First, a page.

Goran Dragic joins Hornacek, Petrovic on exclusive list

PHOENIX — Goran Dragic has received quite a bit of attention this season.

The battered point guard will sit out the Suns’ final game on Wednesday against the Sacramento Kings, according to Paul Coro, meaning his 2013-14 season ends with averages of 20.3 points, 5.9 assists and 1.4 steals per game on 50.5 percent field goal shooting and 40.8 percent accuracy from three-point range.

Dragic has been visited by European journalists and been compared to the late Drazen Petrovic, a national hero from the former Yugoslavia that in Dragic’s childhood included Slovenia.

Before Dragic, it was Petrovic — who spent four years in the NBA before tragically dying in a car accident in 1993 — joining Hornacek as the last NBA guards to average 20 points on 50 percent shooting and 40 percent accuracy from three-point range. Of qualifying three-point shooters, Dragic joins an exclusive list that includes three current sure-fire Hall of Famers — LeBron James, Kevin Durant and Dirk Nowitzki — along with Larry Bird, Dale Ellis, Kiki Vandeweghe and Chris Mullin.

It’s an impressive group in the three-point era, but fitting for Dragic that Petrovic and Hornacek were the last players to reach such marks before him.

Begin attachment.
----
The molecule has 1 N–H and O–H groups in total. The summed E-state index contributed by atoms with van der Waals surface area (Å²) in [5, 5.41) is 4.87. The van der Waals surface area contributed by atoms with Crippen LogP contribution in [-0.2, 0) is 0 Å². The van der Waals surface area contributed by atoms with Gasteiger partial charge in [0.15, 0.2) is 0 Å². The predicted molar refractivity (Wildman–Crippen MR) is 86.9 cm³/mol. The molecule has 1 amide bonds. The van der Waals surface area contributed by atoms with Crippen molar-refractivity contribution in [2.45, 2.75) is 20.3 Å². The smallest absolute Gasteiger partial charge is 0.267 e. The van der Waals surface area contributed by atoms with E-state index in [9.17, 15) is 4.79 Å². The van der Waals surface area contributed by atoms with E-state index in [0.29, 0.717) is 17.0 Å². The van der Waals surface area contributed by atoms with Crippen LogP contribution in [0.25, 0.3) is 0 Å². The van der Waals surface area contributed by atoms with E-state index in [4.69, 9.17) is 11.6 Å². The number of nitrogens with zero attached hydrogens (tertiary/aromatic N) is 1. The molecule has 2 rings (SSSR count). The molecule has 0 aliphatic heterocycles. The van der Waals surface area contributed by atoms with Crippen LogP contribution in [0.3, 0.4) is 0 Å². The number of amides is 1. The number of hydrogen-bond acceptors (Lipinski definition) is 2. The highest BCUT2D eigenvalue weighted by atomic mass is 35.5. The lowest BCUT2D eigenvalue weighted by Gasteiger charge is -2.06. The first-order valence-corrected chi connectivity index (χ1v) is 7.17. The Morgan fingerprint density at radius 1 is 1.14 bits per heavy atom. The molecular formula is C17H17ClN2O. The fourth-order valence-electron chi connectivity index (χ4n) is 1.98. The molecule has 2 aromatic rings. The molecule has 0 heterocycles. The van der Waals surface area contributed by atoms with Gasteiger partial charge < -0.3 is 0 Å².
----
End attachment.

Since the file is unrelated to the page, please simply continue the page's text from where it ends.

“He was a national hero back home,” Dragic said of Petrovic. “It’s unbelievable if I can do that. It’s all hard work and it’s paying off. I cannot sleep on those numbers.

“He was unbelievable player,” Dragic added. “Back in Europe … he scored 60 to 80 points per game.”

Dragic for MIP?

So Dragic is up for Most Improved Player consideration.

ESPN’s Marc Stein has been on the Dragic bandwagon all season long and is handing the Phoenix point guard his MIP vote. Same with Grantland’s Zach Lowe, and the ESPN NBA Forecast, which is a tally from a mass of ESPN contributors, editors and reporters.

We knew Dragic’s confidence in the jump shot had opened up the game for a point guard better known for slashing off pick-and-roll plays, and that Hornacek’s system had opened up the court. From Channing Frye’s floor-spacing to Eric Bledsoe acting as a mirror image of Dragic on the other side of the court, Dragic’s numbers took a bump from last year.

Anthony Davis likely makes a strong case for most improved ahead of Dragic (he took an All-Star bid, after all). And Suns guard Gerald Green arguably took a bigger leap forward. Dragic was no slouch last year or the one before that, but the situation and the media coverage have helped his cause in a race determined by a broad set of philosophies and prerequisites.

The Suns and Dragic won’t complain with a little more hardware if it comes about.

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